Three-year-old Sentisis is a natural language processing (NLP) startup whose founder spotted an opportunity to do technology-powered sentiment analysis of Spanish language conversations on social media, given the prevailing focus on data-mining online English had left Spanish speech relatively overlooked.
It’s not a small opportunity, either: some 500 million+ people speak Spanish globally. So that’s a lot of linguistic insights to be unlocked by NLP.
“I studied a Master’s in Chicago,” says CEO and co-founder Jorge Peñalva explaining the company origins. “I was researching about sentiment analysis and I realized there was a great opportunity in the Spanish language because most of the research was based in English.”
The biggest challenge for doing NLP in Spanish was managing the various “versions” — as Peñalva puts it — whether it’s Mexican Spanish, Columbian, other South American flavors, Hispanic U.S., or indeed European Spanish.
“They all have different expressions but they share the same syntactic structure. Semantically they are quite similar except for their local expressions. Which usually express sentiment or irony, etc,” he says. “So what we did was we developed a methodology to adapt the technology to each industry and each country.”
After launching its SaaS platform in April 2013 with its first customer, Sentisis now has more than 50 users, ranging from big brands to advertising agencies, to politicians, to TV (it’s working with the Spanish version of Big Brother, for instance).
The platform uses different linguistic technology on the back-end, depending on the customer’s flavor of Spanish and their industry. The platform is also tailored to deliver the specific type of sales, marketing or customer service insights they’re after — whether it’s purchase intent, lead detection, sentiment analysis, and so on — serving these in a structured, dashboard format, and via bespoke reports. Linguistically speaking Sentisis covers around 40 industries at this point, according to Peñalva.
“We extract information that is relevant to a certain industry — for example for a consumer industry it’s very interesting to detect purchase intent… whereas some other industries that rely heavily on customer service it’s important to understand which comments are more urgent… This is the adaptations that allow us to extract actionable data,” he adds.
“We have linguists that work in a very agile way to extract rules that are relevant for industries or countries. So for our computational linguists the problem is usually the same: it’s knowing what is the importance of context of the texts.”
The startup has just closed a $1.3 million Series A funding round, led by international investment firm Axon Partners Group and the Fundación José Manuel Entrecanales (a firm that works with Spanish-based fund, FIDES). Existing investors, including San Francisco based seed fund Startcaps Ventures and 500 Startups, also participated in the round. Sentisis went through 500 Startups’ accelerator program last May in Mexico. It had previously raised around $500,000 in seed funding.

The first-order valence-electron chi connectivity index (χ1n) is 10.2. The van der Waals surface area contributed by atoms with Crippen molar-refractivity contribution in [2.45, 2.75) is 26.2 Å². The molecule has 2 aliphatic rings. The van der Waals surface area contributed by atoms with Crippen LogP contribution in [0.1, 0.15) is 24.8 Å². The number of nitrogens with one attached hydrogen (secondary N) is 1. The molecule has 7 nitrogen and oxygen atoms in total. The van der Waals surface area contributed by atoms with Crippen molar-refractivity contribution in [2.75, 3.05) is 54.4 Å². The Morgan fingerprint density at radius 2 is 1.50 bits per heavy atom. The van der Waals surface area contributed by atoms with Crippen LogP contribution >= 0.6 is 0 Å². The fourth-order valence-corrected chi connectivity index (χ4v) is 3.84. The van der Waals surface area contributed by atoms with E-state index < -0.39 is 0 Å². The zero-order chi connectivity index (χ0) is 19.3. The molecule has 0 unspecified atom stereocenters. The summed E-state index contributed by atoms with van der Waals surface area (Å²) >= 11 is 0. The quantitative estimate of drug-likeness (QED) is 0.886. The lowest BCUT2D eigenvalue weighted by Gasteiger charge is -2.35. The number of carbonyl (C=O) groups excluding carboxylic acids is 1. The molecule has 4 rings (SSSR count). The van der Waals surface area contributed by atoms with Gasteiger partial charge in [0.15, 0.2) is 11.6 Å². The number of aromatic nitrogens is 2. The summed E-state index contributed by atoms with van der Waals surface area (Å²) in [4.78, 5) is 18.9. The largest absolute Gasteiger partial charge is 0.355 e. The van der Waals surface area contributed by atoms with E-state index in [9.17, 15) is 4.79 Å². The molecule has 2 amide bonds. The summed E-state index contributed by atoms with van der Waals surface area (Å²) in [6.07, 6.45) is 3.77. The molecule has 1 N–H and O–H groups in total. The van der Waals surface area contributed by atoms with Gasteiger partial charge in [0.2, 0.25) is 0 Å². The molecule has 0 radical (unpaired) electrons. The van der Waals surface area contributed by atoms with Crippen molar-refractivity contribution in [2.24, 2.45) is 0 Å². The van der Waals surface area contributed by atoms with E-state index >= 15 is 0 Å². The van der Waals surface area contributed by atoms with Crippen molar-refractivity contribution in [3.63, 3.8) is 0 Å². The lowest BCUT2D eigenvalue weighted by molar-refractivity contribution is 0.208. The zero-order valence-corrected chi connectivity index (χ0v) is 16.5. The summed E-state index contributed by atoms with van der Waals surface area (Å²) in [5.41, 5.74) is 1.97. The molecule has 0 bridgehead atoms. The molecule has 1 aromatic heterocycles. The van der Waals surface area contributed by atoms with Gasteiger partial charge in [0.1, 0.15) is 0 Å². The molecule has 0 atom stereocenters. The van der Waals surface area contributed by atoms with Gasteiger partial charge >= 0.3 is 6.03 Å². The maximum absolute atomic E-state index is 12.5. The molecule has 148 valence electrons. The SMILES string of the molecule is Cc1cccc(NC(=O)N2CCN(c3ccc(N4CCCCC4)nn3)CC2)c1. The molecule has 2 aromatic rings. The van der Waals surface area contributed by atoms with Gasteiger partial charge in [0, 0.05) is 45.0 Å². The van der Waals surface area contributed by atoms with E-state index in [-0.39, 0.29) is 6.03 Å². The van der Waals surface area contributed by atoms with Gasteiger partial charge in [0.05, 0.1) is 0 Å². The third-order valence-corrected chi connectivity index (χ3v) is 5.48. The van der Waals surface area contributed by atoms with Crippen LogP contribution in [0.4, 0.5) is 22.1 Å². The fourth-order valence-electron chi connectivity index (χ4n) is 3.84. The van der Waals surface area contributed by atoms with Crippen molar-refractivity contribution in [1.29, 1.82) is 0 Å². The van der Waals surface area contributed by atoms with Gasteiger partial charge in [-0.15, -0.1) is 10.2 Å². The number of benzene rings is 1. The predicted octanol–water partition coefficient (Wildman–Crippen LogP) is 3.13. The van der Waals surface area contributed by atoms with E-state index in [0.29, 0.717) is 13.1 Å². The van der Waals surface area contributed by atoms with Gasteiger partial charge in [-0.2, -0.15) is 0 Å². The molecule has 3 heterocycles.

Why is it taking more funding now, given it’s bringing in revenue? Peñalva says that’s down to the opportunity it believes it has to scale up and dominate the Spanish-speaking market.
“We think there is a great opportunity in the Spanish-speaking market and we believe that other competitors are not so focused in this language — we want to be the leaders in this market. In all different countries. Not only in Spain but in Latin America,” he says. “And also there is a great opportunity in the U.S., focused on Hispanics, which are now about 50 million people. Brands are starting to pay attention to how to understand these customers as a different kind of customer.”
There is also, he reckons, generally more insights — and therefore more value — to be unlocked from tapping into Spanish language conversations being as they’ve been relatively under-data-mined thus far, especially in regions such as Latin American. “We believe that both with linguistics and data science we can still extract more value for our customers. We believe it’s a very small percentage of the value that there is in social media that is being used,” he adds.
U.S. competitors in the space include Salesforce’s Radian6, Sysomos and Brandwatch — although Peñalva believes there may be scope for partnerships with such larger players, given they have not been specializing in Spanish. While various other local players exist in other markets, such as Argentina’s Socialmetrix.
Update: A Salesforce spokeswoman has been in touch to note that Salesforce Social Studio (which Radian6 evolved into) has “several partners including Clarabridge and Bitext that specialize in Spanish sentiment technically” and which already integrate into its offering.